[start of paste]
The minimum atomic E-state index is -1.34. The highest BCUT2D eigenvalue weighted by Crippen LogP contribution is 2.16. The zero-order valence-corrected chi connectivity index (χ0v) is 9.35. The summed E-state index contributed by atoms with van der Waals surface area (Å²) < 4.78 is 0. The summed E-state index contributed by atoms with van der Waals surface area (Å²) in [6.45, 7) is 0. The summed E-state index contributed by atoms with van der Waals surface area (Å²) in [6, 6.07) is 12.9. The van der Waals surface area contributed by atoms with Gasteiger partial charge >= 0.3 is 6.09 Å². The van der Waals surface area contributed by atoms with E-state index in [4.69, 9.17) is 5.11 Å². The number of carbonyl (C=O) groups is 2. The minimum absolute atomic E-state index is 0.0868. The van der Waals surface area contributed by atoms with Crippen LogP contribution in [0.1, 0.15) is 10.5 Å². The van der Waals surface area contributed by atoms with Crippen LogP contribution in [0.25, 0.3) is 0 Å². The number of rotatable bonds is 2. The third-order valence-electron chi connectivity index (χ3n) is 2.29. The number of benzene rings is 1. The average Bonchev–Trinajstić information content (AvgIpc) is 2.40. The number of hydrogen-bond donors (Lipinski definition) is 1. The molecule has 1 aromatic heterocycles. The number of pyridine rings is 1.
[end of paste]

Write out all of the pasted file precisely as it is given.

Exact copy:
The minimum atomic E-state index is -1.34. The highest BCUT2D eigenvalue weighted by Crippen LogP contribution is 2.16. The zero-order valence-corrected chi connectivity index (χ0v) is 9.35. The summed E-state index contributed by atoms with van der Waals surface area (Å²) < 4.78 is 0. The summed E-state index contributed by atoms with van der Waals surface area (Å²) in [6.45, 7) is 0. The summed E-state index contributed by atoms with van der Waals surface area (Å²) in [6, 6.07) is 12.9. The van der Waals surface area contributed by atoms with Gasteiger partial charge >= 0.3 is 6.09 Å². The van der Waals surface area contributed by atoms with E-state index in [4.69, 9.17) is 5.11 Å². The number of carbonyl (C=O) groups is 2. The minimum absolute atomic E-state index is 0.0868. The van der Waals surface area contributed by atoms with Crippen LogP contribution in [0.1, 0.15) is 10.5 Å². The van der Waals surface area contributed by atoms with Crippen LogP contribution in [0.25, 0.3) is 0 Å². The number of rotatable bonds is 2. The third-order valence-electron chi connectivity index (χ3n) is 2.29. The number of benzene rings is 1. The average Bonchev–Trinajstić information content (AvgIpc) is 2.40. The number of hydrogen-bond donors (Lipinski definition) is 1. The molecule has 1 aromatic heterocycles. The number of pyridine rings is 1.